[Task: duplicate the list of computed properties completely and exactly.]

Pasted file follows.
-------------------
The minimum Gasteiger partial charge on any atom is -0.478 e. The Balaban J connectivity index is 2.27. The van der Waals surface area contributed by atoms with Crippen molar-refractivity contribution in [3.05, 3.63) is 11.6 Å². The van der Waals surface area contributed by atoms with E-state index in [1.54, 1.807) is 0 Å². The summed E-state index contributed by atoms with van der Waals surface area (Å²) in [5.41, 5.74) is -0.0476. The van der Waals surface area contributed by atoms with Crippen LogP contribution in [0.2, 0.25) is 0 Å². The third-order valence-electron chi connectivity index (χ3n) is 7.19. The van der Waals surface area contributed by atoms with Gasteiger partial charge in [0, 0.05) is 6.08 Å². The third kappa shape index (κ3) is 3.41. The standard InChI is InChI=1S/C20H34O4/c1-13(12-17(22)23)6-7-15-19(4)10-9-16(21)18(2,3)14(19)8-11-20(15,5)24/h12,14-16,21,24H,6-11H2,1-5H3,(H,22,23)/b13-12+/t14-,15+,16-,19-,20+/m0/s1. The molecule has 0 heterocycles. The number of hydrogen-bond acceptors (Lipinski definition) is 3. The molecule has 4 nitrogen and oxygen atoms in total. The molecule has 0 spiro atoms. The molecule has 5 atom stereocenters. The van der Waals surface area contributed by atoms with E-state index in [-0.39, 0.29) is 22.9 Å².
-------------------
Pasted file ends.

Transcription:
The minimum Gasteiger partial charge on any atom is -0.478 e. The Balaban J connectivity index is 2.27. The van der Waals surface area contributed by atoms with Crippen molar-refractivity contribution in [3.05, 3.63) is 11.6 Å². The van der Waals surface area contributed by atoms with E-state index in [1.54, 1.807) is 0 Å². The summed E-state index contributed by atoms with van der Waals surface area (Å²) in [5.41, 5.74) is -0.0476. The van der Waals surface area contributed by atoms with Crippen LogP contribution in [0.2, 0.25) is 0 Å². The third-order valence-electron chi connectivity index (χ3n) is 7.19. The van der Waals surface area contributed by atoms with Gasteiger partial charge in [0, 0.05) is 6.08 Å². The third kappa shape index (κ3) is 3.41. The standard InChI is InChI=1S/C20H34O4/c1-13(12-17(22)23)6-7-15-19(4)10-9-16(21)18(2,3)14(19)8-11-20(15,5)24/h12,14-16,21,24H,6-11H2,1-5H3,(H,22,23)/b13-12+/t14-,15+,16-,19-,20+/m0/s1. The molecule has 0 heterocycles. The number of hydrogen-bond acceptors (Lipinski definition) is 3. The molecule has 4 nitrogen and oxygen atoms in total. The molecule has 0 spiro atoms. The molecule has 5 atom stereocenters. The van der Waals surface area contributed by atoms with E-state index in [-0.39, 0.29) is 22.9 Å².